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I attempted to build an 8-bit adder in Logisim by carefully chaining together a half-adder and 7 full adders, all made from basic logic gates. Unfortunately, it produced erroneous results; for example, 00000011 + 00000011 = 000000100 ! I found that the problem seems to occur around the half-adder and the least significant bit, so I tried to pinpoint it with a smaller, 2-bit adder:

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As you can see (unless I am going crazy), this one is off, too; s1 should also be lit! I can see why it's not lit; a0 and b0 produce a carry bit, which, along with a1 and b1 (or even if it DIDN'T carry), makes the XOR gate for s1 false. But from the book I am using, this should be the way to hook them up? What am I missing here?

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How does Logisim handle xor gates without exactly two inputs? A two-input xor gate should have an output which is true if one input is true and the other is false, but it's not completely unambiguous from just that description how that should be generalized to N inputs. The normal approach is to say that the output of an XOR gate of any size should be true if the number of "high" inputs is an odd number; I would consider any other meaning to be non-standard. Nonetheless, it's possible that Logisim is defining "xor(a,b,c)" as being "and(or(a,b,c), nand(a,b,c))" (meaning at least one, but not all, of the inputs is true). Split the 3-input xor into two cascaded two-input xor's and the circuit should behave normally.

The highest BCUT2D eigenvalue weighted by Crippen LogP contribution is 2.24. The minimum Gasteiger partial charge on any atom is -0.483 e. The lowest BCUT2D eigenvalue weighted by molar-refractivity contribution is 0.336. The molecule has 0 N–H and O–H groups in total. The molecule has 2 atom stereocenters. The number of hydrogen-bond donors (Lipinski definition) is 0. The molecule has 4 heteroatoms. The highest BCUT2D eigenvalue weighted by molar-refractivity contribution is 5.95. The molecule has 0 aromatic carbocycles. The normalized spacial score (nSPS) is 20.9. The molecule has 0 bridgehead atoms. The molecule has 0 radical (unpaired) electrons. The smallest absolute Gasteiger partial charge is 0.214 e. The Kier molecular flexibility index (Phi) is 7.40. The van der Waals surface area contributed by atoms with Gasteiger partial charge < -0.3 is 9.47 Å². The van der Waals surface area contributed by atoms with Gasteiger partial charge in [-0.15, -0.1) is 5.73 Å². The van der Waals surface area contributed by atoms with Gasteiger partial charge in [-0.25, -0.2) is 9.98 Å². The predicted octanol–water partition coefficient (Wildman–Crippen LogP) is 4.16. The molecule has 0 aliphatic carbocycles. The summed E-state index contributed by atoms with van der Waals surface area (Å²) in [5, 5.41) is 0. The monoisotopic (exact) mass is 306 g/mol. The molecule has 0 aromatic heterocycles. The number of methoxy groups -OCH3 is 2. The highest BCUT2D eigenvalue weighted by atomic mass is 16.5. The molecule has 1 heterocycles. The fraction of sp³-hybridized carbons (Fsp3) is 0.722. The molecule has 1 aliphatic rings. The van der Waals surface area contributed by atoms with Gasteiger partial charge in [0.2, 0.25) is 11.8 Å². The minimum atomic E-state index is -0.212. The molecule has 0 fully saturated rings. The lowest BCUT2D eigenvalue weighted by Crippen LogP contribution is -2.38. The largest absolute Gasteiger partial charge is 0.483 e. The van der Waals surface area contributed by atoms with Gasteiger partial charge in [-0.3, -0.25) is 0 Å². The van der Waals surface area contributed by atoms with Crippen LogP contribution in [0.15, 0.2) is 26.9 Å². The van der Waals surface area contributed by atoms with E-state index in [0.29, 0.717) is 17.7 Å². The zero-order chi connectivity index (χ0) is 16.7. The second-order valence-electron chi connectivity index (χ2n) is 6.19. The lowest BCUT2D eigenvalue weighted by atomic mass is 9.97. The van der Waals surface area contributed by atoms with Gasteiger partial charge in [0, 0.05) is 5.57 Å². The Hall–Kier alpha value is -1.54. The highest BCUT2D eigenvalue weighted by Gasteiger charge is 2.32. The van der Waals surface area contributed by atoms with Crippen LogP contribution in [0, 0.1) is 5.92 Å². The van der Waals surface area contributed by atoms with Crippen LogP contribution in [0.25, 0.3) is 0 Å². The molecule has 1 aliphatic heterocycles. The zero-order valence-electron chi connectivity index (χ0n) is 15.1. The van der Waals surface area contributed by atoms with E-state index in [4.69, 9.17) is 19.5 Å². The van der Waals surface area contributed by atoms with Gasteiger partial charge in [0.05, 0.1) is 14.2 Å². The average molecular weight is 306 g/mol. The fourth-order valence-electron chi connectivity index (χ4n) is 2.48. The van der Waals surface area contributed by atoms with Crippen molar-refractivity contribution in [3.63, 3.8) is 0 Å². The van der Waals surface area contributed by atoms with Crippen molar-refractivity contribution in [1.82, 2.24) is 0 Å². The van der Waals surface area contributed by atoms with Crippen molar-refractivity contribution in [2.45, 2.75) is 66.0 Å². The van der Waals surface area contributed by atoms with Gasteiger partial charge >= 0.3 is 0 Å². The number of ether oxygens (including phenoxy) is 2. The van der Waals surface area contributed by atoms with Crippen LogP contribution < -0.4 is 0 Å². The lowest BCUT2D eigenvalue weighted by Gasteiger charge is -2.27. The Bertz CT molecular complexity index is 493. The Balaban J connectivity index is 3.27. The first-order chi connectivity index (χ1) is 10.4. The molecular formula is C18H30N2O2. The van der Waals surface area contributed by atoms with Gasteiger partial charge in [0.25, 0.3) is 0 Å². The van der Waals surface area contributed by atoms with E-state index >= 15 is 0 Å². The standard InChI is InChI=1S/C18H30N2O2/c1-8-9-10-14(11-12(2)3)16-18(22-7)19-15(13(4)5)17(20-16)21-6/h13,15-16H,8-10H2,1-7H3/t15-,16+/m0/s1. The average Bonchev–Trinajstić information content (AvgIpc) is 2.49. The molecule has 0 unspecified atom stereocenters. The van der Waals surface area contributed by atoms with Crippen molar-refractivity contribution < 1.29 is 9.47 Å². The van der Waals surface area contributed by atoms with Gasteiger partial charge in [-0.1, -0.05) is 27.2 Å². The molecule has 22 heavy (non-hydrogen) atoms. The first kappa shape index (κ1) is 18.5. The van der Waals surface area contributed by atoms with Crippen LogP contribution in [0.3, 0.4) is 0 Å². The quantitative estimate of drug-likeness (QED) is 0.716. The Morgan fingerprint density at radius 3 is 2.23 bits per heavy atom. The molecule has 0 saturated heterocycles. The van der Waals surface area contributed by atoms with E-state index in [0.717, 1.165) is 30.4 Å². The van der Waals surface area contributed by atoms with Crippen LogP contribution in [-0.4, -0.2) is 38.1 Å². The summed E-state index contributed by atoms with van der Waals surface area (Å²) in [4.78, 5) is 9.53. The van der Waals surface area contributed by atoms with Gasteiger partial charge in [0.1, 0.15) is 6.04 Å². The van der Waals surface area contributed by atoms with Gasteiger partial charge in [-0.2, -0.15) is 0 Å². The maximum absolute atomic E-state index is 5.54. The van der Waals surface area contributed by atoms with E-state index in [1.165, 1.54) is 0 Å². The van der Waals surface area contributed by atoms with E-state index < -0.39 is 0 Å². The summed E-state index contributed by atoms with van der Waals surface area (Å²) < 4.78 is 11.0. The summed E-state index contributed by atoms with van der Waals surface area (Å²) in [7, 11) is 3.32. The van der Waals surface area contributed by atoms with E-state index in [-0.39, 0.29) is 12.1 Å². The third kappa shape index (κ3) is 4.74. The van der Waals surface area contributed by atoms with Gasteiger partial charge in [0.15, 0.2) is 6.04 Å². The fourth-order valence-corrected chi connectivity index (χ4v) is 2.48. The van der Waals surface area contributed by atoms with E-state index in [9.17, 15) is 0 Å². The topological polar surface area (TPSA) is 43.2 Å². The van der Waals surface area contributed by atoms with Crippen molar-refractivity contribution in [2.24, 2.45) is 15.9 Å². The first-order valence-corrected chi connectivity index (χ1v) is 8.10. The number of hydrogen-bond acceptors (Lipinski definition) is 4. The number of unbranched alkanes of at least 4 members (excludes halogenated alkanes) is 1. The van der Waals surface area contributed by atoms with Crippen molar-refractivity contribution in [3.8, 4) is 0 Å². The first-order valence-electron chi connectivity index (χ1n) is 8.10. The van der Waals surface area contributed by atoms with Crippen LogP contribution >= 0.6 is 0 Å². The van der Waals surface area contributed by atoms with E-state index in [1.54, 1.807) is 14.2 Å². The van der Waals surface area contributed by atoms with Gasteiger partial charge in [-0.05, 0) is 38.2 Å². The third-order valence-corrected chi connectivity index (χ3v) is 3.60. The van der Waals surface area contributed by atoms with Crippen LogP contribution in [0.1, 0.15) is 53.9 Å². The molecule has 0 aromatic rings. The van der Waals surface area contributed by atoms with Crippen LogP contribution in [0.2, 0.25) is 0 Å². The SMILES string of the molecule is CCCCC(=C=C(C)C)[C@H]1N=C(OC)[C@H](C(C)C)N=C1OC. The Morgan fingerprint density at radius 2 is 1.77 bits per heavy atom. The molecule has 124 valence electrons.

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    \$\begingroup\$ According to this page, Logisim XOR is true if exactly one input is high, but you can change that behavior. \$\endgroup\$ – ughoavgfhw Oct 10 '12 at 23:37
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    \$\begingroup\$ @ughoavgfhw: Interesting. I know some people who avoid ever drawing an xor gate with any number of inputs other than two, but I don't know that I've ever seen an implementation where an xor gate with more than two inputs was high only if "exactly one" was set. Perhaps the xor gate symbol should contain a notation saying what it's outputting? \$\endgroup\$ – supercat Oct 10 '12 at 23:41

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